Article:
BBC NEWS Americas Africa Europe Middle East South Asia Asia Pacific
BBCi NEWS   SPORT   WEATHER   WORLD SERVICE   A-Z INDEX     

BBC News World Edition
 You are in: Entertainment  
News Front Page
Africa
Americas
Asia-Pacific
Europe
Middle East
South Asia
UK
Business
Entertainment
Science/Nature
Technology
Health
-------------
Talking Point
-------------
Country Profiles
In Depth
-------------
Programmes
-------------
BBC Sport
BBC Weather
SERVICES
-------------
EDITIONS
Sunday, 10 November, 2002, 19:58 GMT
In brief: Crossroads unveils new line-up
Former Birds of a Feather star Linda Robson is joining Crossroads as part of its new line-up.

Kate O'Mara, who starred in 70s TV series Triangle, will also join the revamped ITV1 daytime soap when it returns in the New Year.

Robson plays a jailbird mother of three, while O'Mara will play a cigar-smoking magistrate.

Other guest stars joining Crossroads in the near future include Jane Asher and Emma Noble.


West End hit holding open auditions

Producers of West End music Mamma Mia are to hold Popstars-style auditions to find a new cast for the Abba-inspired show.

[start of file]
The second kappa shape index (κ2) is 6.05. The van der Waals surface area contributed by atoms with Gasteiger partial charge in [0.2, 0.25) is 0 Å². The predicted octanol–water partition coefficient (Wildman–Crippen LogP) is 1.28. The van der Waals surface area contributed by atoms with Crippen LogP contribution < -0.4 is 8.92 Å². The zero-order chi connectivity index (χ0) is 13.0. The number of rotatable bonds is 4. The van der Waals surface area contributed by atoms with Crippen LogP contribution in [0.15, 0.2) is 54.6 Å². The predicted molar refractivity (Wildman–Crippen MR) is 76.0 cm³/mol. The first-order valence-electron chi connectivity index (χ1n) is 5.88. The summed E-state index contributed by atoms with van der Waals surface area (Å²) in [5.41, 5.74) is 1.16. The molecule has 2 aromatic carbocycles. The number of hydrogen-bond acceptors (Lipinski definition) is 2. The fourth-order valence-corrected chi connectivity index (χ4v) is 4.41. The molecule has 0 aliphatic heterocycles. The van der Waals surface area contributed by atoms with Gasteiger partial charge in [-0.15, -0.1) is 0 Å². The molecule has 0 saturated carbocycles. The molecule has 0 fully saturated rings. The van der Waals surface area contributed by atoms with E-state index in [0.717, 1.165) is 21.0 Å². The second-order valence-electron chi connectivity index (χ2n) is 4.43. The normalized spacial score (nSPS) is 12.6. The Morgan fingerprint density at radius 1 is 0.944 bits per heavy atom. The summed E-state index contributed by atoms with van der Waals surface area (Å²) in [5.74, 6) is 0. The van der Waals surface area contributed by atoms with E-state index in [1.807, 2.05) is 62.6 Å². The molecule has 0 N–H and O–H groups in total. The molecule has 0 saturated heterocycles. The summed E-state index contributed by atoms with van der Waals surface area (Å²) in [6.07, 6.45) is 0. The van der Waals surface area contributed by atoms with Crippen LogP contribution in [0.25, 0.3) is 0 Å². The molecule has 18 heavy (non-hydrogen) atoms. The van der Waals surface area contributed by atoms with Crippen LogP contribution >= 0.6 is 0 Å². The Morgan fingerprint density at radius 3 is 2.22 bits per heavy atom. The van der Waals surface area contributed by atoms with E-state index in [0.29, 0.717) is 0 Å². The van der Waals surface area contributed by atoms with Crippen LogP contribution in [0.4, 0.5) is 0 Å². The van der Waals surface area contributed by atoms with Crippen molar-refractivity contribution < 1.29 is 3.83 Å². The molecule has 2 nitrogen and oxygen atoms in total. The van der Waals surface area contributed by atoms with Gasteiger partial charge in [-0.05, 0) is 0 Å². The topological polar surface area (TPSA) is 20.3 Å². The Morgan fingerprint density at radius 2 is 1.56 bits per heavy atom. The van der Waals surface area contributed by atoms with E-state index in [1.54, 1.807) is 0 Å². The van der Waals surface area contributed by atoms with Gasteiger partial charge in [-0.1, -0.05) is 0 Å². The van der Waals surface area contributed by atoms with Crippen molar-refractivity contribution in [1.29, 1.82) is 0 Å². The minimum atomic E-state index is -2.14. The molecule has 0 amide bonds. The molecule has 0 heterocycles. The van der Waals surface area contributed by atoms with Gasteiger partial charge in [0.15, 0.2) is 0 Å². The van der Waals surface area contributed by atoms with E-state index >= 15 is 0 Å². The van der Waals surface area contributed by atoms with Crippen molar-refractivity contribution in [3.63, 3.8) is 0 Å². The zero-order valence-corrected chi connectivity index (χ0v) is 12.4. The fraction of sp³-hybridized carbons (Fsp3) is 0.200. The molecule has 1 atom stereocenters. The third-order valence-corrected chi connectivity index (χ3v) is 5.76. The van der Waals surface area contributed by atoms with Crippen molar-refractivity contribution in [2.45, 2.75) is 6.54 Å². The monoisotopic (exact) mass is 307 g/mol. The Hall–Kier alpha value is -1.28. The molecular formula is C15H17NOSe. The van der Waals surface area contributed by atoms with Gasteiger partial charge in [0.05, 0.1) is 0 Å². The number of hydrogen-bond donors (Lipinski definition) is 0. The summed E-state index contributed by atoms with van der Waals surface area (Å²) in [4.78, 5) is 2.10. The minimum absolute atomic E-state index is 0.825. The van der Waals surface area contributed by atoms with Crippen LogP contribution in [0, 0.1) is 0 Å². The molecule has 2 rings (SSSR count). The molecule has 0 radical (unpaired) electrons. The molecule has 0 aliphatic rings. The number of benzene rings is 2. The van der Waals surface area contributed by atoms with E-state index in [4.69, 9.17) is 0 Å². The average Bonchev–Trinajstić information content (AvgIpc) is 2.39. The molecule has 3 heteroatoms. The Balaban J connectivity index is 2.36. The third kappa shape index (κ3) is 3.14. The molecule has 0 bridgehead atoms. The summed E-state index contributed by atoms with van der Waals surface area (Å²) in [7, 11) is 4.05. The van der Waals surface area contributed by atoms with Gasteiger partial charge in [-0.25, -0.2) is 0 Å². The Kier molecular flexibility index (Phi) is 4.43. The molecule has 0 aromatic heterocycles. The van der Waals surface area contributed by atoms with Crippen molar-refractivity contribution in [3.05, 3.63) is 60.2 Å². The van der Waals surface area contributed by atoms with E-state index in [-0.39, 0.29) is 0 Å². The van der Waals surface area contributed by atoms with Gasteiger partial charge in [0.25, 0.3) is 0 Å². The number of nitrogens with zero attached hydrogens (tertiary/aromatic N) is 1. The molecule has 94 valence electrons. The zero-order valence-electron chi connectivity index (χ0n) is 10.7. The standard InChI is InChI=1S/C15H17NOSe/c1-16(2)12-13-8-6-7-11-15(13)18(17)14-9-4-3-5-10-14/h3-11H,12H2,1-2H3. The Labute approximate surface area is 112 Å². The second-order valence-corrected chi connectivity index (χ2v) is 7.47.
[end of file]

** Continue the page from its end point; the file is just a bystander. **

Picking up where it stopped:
An open audition will be held at 9am on Monday at the Prince Edward Theatre, where the musical has been running for the past three years.

Producers said they will be able to see only 250 hopefuls, who will be expected to sing an upbeat pop song.

Auditions have already been held elsewhere in the country.


EastEnders stars remake Thriller video

Stars of BBC One soap EastEnders have recorded a spoof version of Michael Jackson's Thriller video for the annual Children In Need broadcast.

About a dozen of the cast took part, including Hannah Waterman, who plays Laura Beale, and Nicholas R Bailey, who plays Dr Trueman.

"They do the whole dance routine made famous in the original video," said a BBC spokesman.

The Children in Need event takes place next Friday evening on BBC One.

Allen on psychiatrist's couch

Film-maker Woody Allen has faced probing questions from a psychiatrist during a lecture on his films in front of an 800-strong audience in New York.

In a scene straight from one of his movies, the director-actor famed for his neurotic characters fended off a stream of suggestions on how psychoanalysis had affected his life and work.

"There is no profound significance to any of the dream sequences in my movies," he said. "I made it all up."

Describing his 40 years of therapy, Allen, 66, told Dr Gail Saltz: "It got me through periods of my life when I was very unhappy and was insecure."

Links to more Entertainment stories are at the foot of the page.


E-mail this story to a friend

Links to more Entertainment stories

© BBC ^^ Back to top

News Front Page | Africa | Americas | Asia-Pacific | Europe | Middle East |
South Asia | UK | Business | Entertainment | Science/Nature |
Technology | Health | Talking Point | Country Profiles | In Depth |
Programmes